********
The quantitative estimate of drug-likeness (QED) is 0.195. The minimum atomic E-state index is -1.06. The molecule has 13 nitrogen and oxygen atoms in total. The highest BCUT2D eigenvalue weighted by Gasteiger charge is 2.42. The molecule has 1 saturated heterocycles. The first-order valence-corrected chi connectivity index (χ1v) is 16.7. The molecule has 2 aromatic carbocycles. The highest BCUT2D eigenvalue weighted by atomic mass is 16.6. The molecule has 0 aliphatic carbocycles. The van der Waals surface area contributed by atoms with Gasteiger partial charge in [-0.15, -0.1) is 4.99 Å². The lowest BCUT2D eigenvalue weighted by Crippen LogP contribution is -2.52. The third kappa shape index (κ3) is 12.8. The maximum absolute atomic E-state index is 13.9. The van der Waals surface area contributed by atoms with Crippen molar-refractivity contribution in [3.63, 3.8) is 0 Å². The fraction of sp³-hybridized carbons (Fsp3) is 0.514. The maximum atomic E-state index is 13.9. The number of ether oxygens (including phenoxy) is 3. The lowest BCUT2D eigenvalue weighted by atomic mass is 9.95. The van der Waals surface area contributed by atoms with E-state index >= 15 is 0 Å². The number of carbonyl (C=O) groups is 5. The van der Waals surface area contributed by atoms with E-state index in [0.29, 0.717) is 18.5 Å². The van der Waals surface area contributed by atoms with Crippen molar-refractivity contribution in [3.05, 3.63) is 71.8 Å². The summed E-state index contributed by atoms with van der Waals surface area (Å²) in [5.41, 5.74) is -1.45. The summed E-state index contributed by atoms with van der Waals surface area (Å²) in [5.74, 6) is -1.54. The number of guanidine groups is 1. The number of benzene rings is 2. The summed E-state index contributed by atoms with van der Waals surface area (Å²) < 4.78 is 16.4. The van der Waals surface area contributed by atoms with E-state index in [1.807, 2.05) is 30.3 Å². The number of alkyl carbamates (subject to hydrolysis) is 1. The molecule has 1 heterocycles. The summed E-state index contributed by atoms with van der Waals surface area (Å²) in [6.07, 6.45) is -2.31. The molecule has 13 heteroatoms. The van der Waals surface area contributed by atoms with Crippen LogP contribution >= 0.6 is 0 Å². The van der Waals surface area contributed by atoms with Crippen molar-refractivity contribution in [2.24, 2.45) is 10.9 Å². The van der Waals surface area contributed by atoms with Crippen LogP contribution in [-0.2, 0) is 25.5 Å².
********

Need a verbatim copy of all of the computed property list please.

The quantitative estimate of drug-likeness (QED) is 0.195. The minimum atomic E-state index is -1.06. The molecule has 13 nitrogen and oxygen atoms in total. The highest BCUT2D eigenvalue weighted by Gasteiger charge is 2.42. The molecule has 1 saturated heterocycles. The first-order valence-corrected chi connectivity index (χ1v) is 16.7. The molecule has 2 aromatic carbocycles. The highest BCUT2D eigenvalue weighted by atomic mass is 16.6. The molecule has 0 aliphatic carbocycles. The van der Waals surface area contributed by atoms with Gasteiger partial charge in [-0.15, -0.1) is 4.99 Å². The lowest BCUT2D eigenvalue weighted by Crippen LogP contribution is -2.52. The third kappa shape index (κ3) is 12.8. The maximum absolute atomic E-state index is 13.9. The van der Waals surface area contributed by atoms with Crippen molar-refractivity contribution in [3.63, 3.8) is 0 Å². The fraction of sp³-hybridized carbons (Fsp3) is 0.514. The maximum atomic E-state index is 13.9. The number of ether oxygens (including phenoxy) is 3. The lowest BCUT2D eigenvalue weighted by atomic mass is 9.95. The van der Waals surface area contributed by atoms with E-state index >= 15 is 0 Å². The number of carbonyl (C=O) groups is 5. The van der Waals surface area contributed by atoms with E-state index in [0.29, 0.717) is 18.5 Å². The van der Waals surface area contributed by atoms with Crippen molar-refractivity contribution in [3.05, 3.63) is 71.8 Å². The summed E-state index contributed by atoms with van der Waals surface area (Å²) in [5.41, 5.74) is -1.45. The summed E-state index contributed by atoms with van der Waals surface area (Å²) in [5.74, 6) is -1.54. The number of guanidine groups is 1. The number of benzene rings is 2. The summed E-state index contributed by atoms with van der Waals surface area (Å²) < 4.78 is 16.4. The van der Waals surface area contributed by atoms with E-state index in [1.807, 2.05) is 30.3 Å². The number of alkyl carbamates (subject to hydrolysis) is 1. The molecule has 1 heterocycles. The summed E-state index contributed by atoms with van der Waals surface area (Å²) in [6.07, 6.45) is -2.31. The molecule has 13 heteroatoms. The van der Waals surface area contributed by atoms with Crippen LogP contribution >= 0.6 is 0 Å². The van der Waals surface area contributed by atoms with Crippen molar-refractivity contribution in [2.24, 2.45) is 10.9 Å². The van der Waals surface area contributed by atoms with Crippen LogP contribution in [-0.2, 0) is 25.5 Å².